I’ll Do It Myself
There is nothing truer about life than this statement. At some point in our life time, we face the unexpected. Of course, a lot of us do anticipate bad things happening. That’s why we buy insurance, isn’t it? People die, natural disasters happen, we get sick, we lose our property and other assets, we are fired from our job, we face the criminal justice system. All of these, no matter how well anticipated, are a shock to our system. We find ourselves in the crosshairs of life’s disasters more often than we would like and it hurts every time.
So, what do we do? First, we feel. We feel angry, anguished, sad, anxious, devastated, numb, befuddled, confused and restless. We feel helpless, hopeless, unable to think through the easiest things we once handled with ease, and you have such low energy that fighting gravity seems like a monumental and utterly unimportant undertaking. Exhausted and drained of internal resources we resort to maladaptive behaviors. Drink too much, change our eating and sleeping habits to our own detriment and isolate from others. After-all who wants to be a drag to others or a burden on those in their circle of friends? No one could possibly understand what you are going through? They can’t carry your burden for you so what is the point? And the ultimate, unanswerable question: Why me?
Sound familiar? What did you do when facing such a situation? How long did it take you to climb out of the hole and regain your footing? If you didn’t, how did you adapt to the new low? Or, are you dealing with this actively now?
The bigger question is why do we feel so overwhelmed and alone in facing such life circumstances when there are literally millions of people daily who share our burden on a daily basis? What is it about these life experiences that makes it so unique to us when it is so commonly shared? You are not going to like the answer: Narcissism. Yup, self-centric view of the world and ourself makes these injuries very, very personal.
Before you quit reading out of disgust, let me explain. All of us are, to some degree, narcissistic. We take in the air around us at the expense of others when we breath. We eat food that another could eat…so survival alone demands at least a little bit of narcissism. That is the survival instinct in all of us. But this instinct gets extrapolated by our psyche into a set of expectations from life. Let’s call them entitlements or “shoulds”.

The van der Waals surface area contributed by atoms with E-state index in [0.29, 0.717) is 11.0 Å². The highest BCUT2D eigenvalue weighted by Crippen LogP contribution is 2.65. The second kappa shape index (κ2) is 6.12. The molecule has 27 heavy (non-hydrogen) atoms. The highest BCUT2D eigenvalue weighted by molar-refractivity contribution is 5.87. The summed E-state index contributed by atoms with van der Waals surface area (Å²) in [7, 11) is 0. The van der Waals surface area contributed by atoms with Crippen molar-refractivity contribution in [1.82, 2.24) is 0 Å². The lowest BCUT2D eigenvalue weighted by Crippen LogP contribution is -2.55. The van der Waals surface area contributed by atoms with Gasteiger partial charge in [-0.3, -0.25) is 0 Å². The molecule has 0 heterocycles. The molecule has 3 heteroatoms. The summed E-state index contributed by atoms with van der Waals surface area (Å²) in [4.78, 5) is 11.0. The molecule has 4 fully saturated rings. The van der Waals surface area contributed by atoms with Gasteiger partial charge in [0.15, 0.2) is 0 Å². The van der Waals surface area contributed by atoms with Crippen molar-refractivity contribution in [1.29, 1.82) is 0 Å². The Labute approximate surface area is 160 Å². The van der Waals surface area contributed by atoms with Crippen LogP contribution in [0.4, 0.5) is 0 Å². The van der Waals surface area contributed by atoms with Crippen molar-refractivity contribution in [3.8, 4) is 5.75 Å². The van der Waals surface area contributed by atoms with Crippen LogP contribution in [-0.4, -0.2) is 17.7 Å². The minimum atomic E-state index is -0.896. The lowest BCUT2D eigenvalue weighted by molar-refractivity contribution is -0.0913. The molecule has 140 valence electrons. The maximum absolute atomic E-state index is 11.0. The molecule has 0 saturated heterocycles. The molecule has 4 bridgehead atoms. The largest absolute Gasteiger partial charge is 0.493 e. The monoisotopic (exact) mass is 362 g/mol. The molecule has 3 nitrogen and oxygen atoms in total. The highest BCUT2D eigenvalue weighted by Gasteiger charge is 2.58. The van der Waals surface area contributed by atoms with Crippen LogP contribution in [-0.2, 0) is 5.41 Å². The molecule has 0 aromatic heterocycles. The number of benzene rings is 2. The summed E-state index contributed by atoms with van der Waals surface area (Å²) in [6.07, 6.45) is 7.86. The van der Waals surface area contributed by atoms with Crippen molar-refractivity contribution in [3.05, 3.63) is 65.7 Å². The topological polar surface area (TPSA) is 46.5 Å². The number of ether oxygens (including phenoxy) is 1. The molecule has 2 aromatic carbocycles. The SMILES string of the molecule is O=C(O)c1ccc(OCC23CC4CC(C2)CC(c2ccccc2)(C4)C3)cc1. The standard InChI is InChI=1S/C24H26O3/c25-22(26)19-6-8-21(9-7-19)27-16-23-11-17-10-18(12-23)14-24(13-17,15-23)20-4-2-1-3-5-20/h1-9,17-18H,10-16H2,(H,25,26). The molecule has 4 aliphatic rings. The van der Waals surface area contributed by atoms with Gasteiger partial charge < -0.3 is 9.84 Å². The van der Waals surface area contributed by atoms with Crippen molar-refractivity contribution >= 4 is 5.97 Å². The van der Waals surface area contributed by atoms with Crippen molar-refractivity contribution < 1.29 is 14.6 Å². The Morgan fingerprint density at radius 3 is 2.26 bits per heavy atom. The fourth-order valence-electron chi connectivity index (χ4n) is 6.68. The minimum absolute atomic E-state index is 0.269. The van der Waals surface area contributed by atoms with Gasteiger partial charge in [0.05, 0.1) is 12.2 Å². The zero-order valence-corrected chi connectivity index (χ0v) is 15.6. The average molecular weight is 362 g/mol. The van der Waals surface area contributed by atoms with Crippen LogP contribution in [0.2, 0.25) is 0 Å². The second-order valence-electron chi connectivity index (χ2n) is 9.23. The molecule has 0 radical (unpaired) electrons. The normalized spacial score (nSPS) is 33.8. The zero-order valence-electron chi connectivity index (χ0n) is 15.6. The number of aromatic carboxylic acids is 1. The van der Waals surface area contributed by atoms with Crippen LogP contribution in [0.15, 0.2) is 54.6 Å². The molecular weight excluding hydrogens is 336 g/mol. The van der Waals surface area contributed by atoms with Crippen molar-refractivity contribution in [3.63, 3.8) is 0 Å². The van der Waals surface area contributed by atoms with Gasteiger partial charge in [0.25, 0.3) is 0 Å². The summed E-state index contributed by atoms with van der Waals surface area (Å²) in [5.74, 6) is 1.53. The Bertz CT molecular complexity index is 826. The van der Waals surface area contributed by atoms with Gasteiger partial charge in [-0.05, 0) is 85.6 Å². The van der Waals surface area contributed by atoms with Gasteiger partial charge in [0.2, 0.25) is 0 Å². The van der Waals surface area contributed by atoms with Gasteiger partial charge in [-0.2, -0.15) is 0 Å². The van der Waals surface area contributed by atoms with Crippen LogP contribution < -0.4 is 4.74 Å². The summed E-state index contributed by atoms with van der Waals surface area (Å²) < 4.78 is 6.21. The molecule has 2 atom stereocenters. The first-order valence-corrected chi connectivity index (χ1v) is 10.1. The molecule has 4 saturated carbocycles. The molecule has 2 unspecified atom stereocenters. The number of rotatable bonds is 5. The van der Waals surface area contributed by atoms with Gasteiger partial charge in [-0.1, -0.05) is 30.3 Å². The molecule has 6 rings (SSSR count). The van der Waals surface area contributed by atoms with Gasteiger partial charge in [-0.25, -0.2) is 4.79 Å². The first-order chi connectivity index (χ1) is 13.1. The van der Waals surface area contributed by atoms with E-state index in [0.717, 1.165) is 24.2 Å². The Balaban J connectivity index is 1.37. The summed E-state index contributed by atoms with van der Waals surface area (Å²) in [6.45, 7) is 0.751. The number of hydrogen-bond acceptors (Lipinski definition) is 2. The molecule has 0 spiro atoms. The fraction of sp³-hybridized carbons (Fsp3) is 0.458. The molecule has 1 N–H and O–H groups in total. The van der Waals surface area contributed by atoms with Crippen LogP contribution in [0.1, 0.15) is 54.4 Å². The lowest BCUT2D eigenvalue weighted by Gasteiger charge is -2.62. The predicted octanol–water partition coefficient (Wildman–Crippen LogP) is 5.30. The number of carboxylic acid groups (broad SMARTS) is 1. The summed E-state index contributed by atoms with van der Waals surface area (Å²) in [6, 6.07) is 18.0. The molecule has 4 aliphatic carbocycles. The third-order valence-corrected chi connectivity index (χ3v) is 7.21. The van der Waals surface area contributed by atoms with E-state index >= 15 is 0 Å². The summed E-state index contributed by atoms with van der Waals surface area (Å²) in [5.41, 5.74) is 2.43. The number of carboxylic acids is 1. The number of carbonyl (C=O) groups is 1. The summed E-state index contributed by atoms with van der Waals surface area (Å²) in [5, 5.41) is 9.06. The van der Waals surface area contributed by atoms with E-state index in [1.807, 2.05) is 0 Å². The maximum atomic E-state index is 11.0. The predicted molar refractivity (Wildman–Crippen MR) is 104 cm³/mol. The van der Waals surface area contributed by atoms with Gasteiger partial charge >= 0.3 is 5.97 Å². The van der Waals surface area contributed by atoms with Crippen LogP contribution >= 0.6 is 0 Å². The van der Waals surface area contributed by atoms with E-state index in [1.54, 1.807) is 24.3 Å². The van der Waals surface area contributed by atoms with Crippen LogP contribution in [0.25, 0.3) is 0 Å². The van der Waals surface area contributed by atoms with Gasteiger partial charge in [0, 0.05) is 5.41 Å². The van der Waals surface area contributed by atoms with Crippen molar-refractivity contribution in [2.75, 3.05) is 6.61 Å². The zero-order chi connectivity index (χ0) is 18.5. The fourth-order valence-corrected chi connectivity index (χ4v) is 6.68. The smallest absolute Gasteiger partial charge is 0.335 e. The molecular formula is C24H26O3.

I should have a good job, I should be happy, I should marry someone by a certain age, I should have money, I should never get sick, bad things should not happen, at least to me. Should, should, should. But all of these should are false expectations. Why should these things happen to others (as badly as that may make you feel) and not you? Why is it terrible for others to have “bad luck” but for you it is an unmitigated disaster? How can you convey your support and encouragement to others in bad situations by saying things like “don’t worry, it will get better” but when it comes to you, self-consoling escapes your mind?
Mind you, I am not saying you have no right to your emotional reactions or even your sense of injustice, betrayal, outrage and loss. I am saying that if you begin by accepting that you are not entitled to something more than others, or entitled to a better life than others, you will find comfort in knowing that you are not alone.
When the realization settles in that you are not alone, you will not be afraid to share your pain, your experience, your disappointment and bewilderment with others. And in so doing you will garner support, love, understanding and compassion, all of which will sooth the pain a bit and cushion the blow of the wrecking ball that hit you sideways.
It is only in moderating your expectations and reaching out that you can find some solace and maybe even solutions, if there are any, to your problems. Who do you have in your life whom you can talk to, reach out to? If you haven’t thought about this question, do so very soon. Make a list of at least 5 people you can reach out to. Then reach out to these people and tell them they are on your list and if it is OK for them to be there. Give them the heads-up and the option to be there for you when you need them. Keep that list very close and accessible.
Equally importantly, in whose life are you the person that could be on their list? Who can rely on you with their burdens? If you don’t know, think about it and make a list. Then, reach out to them and tell them to put you on their list. Let them know you love them during good times and bad and even if you can’t do anything to fix their problems, you will be there for them.
Narcissism destroys our share humanity. Our humanity will save humanity. The more we exercise this collective gift, the more we strengthen it. Accept that life had burdens, but also accept that humanity has the strength to carry its burdens.
Be well. And share this post, write your story or feedback.